“As S&P knew, contrary to its representations to the public, S&P’s desire for increased revenue and market share in the RMBS and CDO ratings markets, and its resulting desire to maintain and enhance its relationships with issuers that drove its ratings business, improperly influenced S&P to downplay and disregard the true extent of the credit risks,” according to the complaint.
In a statement, S&P called the case “meritless.”
“Although we deeply regret that these 2007 CDO ratings did not perform as expected, 20/20 hindsight is no basis to take legal action against the good-faith opinions of professionals,” according to S&P. “The fact is that S&P’s ratings were based on the same subprime mortgage data available to the rest of the market — including U.S. Government officials who in 2007 publicly stated that problems in the subprime market appeared to be contained.”
While the Senate investigation criticized all three major ratings firms for stirring an “economic earthquake,” Justice Department officials would not comment Tuesday on whether they plan to bring charges against Moody’s or Fitch.
A comeback for FIRREA
The DOJ’s case marks a comeback of sorts for a legal statute that emerged from a past financial crisis: The Financial Institutions Reform, Recovery, and Enforcement Act. FIRREA, as the statute is known, was passed in the wake of the savings and loan crisis as vehicle for prosecuting individuals who defrauded federally insured deposit institutions.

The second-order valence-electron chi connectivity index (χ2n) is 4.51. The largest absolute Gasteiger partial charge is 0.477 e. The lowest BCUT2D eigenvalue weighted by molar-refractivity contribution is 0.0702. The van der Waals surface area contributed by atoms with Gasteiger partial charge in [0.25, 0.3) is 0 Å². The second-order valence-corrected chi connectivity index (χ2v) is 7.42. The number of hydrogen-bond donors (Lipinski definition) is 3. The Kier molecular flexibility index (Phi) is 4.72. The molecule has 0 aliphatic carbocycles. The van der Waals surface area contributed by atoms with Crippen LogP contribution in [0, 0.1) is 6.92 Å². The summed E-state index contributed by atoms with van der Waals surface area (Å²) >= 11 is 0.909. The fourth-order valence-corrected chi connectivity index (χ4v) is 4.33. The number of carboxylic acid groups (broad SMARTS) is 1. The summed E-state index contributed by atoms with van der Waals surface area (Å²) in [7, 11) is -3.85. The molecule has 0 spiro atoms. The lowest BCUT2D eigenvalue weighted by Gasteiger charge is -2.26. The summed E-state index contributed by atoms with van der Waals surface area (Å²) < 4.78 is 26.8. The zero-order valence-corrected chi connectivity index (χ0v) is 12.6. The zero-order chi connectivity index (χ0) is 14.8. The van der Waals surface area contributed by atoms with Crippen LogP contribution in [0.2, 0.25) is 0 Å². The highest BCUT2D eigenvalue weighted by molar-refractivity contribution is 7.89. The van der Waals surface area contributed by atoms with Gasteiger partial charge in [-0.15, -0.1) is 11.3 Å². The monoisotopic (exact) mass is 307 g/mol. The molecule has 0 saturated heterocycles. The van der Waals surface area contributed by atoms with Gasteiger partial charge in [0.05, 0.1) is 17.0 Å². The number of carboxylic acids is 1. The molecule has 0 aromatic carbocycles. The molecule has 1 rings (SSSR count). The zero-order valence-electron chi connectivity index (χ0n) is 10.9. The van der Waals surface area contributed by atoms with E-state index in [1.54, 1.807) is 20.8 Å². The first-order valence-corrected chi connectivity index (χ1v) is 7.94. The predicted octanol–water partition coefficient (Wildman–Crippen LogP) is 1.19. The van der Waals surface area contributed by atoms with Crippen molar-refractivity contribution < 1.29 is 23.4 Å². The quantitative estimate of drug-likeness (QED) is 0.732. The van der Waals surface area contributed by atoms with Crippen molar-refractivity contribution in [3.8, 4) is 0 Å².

FIRREA allows the government to pursue civil charges for a range of violations typically addressed through criminal statute, including mail fraud, wire fraud and bank fraud. But unlike criminal cases, which require prosecutors to establish guilt beyond a reasonable doubt, FIRREA cases only require guilt be established by a preponderance of the evidence.
Among the federally insured institutions named in the case is the now defunct Western Federal Corporate Credit Union (WesCorp). In March 2007, S&P gave one of its highest ratings to a $550 million security called Sorin CDO VI, Ltd. After Sorin defaulted in May 2008, WesCorp’s investment in the CDO resulted in losses of $90 million.
Despite the differences in the S&P complaint, it remains hard to tell whether the case signals the start of a more aggressive push by the Justice Department in the area of white collar crime. Moreover, say critics of the Justice Department, it’s a case that should have been brought sooner than it has.
“This is not the fourth quarter of a football game with a scoreboard and a clock running out,” said Jeff Connaughton, author of The Payoff: Why Wall Street Always Wins.
As the chief of staff to former Sen. Ted Kaufman (D-Del.), Connaughton helped organize Congressional oversight of Wall Street from 2009 to 2010. “All along,” Connaughton said, “the Justice Department should have been active, creative and aggressive about bringing cases where wrongdoing occurred. Because it’s clear the Department failed for years to make these investigations the priority they deserved, I never know whether to applaud a new case or be somewhat suspicious the Department hopes to score just enough points to manage public perception.”